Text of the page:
Bell Atlantic Challenges Long-Distance Giants: Compete in Pennsylvania as You Are in NewYork; The Plan's Just as Good
AT&T, MCI WorldCom Competing for Local Customers in New York While Pennsylvanians Forced to Wait
August 17, 1999
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HARRISBURG, Pa. -- Bell Atlantic today challenged giant long-distance companies AT&T and MCI WorldCom to put their marketing where their mouths are in Pennsylvania.
At a news conference in Harrisburg, Bell Atlantic -- Pennsylvania President and CEO Daniel J. Whelan announced his company is offering competitors an innovative plan comparable to one in New York. Under that plan, the biggest long-distance companies are now offering local residential telephone service just across the Commonwealth's northern border.
"This is as sweet a plan as AT&T and the others have in New York, where they now are starting to offer local phone service to consumers after years of complaining and foot dragging," said Whelan.
Early this month, AT&T announced it has begun competing with Bell Atlantic for New Yorkers' home phone service, noting that the conditions in that state "justified such entry." MCI WorldCom has offered local phone service in New York for six months, garnering 138,000 residential customers so far. MCI WorldCom has commended the New York plan for local competition, stating that, if "other states adopt the same standards, (MCI) would roll out local residential services nationwide."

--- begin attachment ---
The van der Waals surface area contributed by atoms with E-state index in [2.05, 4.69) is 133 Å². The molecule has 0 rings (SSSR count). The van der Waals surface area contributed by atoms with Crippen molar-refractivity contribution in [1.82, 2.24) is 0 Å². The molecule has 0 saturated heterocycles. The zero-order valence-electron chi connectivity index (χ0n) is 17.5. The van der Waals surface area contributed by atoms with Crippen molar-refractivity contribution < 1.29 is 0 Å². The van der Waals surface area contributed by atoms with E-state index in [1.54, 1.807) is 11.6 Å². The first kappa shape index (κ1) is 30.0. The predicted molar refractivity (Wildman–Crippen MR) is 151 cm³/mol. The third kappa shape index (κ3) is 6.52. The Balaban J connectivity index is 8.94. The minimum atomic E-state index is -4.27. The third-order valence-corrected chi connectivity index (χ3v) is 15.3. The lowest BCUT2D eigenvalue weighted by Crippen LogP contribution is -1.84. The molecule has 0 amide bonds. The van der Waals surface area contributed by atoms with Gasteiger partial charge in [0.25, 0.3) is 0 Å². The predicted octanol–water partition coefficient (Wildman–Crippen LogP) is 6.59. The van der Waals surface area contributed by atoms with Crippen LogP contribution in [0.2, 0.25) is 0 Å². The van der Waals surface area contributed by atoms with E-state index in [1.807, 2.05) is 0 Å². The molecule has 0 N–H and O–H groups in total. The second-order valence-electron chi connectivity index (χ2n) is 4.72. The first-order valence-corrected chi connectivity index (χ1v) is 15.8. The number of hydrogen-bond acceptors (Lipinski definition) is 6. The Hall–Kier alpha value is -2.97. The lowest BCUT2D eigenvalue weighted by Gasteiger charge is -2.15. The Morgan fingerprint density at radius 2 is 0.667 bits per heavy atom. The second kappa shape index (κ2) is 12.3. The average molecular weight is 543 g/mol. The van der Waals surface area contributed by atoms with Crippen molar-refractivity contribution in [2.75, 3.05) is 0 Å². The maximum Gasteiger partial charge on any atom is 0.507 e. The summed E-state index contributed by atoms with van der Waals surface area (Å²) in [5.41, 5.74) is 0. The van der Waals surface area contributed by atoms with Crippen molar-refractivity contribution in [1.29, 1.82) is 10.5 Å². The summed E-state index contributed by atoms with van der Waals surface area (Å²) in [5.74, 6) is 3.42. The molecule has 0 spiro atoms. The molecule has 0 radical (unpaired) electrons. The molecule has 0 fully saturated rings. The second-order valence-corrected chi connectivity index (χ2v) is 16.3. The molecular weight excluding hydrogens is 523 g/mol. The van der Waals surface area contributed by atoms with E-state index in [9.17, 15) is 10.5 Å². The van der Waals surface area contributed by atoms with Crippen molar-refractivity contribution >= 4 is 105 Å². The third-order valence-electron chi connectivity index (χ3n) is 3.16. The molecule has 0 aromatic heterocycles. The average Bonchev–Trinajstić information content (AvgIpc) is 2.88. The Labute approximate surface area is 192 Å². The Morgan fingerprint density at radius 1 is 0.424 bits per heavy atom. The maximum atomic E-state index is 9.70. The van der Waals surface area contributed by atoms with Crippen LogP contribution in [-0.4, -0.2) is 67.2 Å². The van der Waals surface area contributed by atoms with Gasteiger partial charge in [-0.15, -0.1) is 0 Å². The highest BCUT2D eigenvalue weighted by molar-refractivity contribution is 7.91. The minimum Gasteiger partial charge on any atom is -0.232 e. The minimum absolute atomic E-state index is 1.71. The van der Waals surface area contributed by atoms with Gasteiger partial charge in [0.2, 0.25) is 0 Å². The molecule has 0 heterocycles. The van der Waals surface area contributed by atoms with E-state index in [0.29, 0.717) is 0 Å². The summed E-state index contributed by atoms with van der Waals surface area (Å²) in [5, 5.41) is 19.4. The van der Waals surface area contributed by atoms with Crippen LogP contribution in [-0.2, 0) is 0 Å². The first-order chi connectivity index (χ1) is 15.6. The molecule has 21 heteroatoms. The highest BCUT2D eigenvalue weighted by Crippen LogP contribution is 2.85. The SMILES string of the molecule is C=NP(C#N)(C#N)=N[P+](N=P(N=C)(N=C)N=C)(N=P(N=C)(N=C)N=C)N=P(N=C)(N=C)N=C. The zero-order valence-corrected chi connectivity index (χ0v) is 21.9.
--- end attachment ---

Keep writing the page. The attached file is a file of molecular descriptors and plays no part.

"AT&T and MCI WorldCom have complained that Bell Atlantic isn't willing to agree to the same conditions for encouraging local competition in Pennsylvania that it did in New York," said Whelan. "In fact, we are making an offer that gives our competitors all the benefits they get in New York. Combined with a proposal made earlier this year by Bell Atlantic and 34 other Pennsylvania telecommunications companies, it's a great deal for competitors and Pennsylvanians. We hope this will end more than a year of delays by the big long-distance companies.
"It's time to stop the foolishness and bring full competition to Pennsylvania," said Whelan. "So far it has been a case of 'more is never enough' for these long-distance giants. Well, if New York's plan is good enough for AT&T and MCI WorldCom -- and they're serious about competing for local customers here -- why not accept the New York plan in Pennsylvania?"
Under Bell Atlantic - Pennsylvania's proposal at the PUC, prices for competitors who want to link to Bell Atlantic's network would be cut by more than 16 percent. Long-distance companies would see a $250 million reduction in the access fees they pay to complete calls on Bell Atlantic's network. Rural customers would benefit from a new funding mechanism to ensure affordable local phone service.
For several years, AT&T and MCI WorldCom have engaged in regulatory maneuvers, a distorted advertising campaign targeting Bell Atlantic and other tactics designed to delay full choice for local and long-distance service in all of Pennsylvania. They used similar tactics in New York, but dropped them and began offering local telephone service this year as it became clear that Bell Atlantic soon would be permitted to offer long- distance service there.
Bell Atlantic has successfully completed an intense, third-party test of the computer systems competitors use to order service from Bell Atlantic - New York, moving the company closer to gaining long-distance entry.
Bell Atlantic is at the forefront of the new communications and information industry. With more than 43 million telephone access lines and nearly 10 million wireless customers worldwide, Bell Atlantic companies are premier providers of advanced wireline voice and data services, market leaders in wireless services and the world's largest publishers of directory information. Bell Atlantic companies are also among the world's largest investors in high-growth global communications markets, with operations and investments in 23 countries.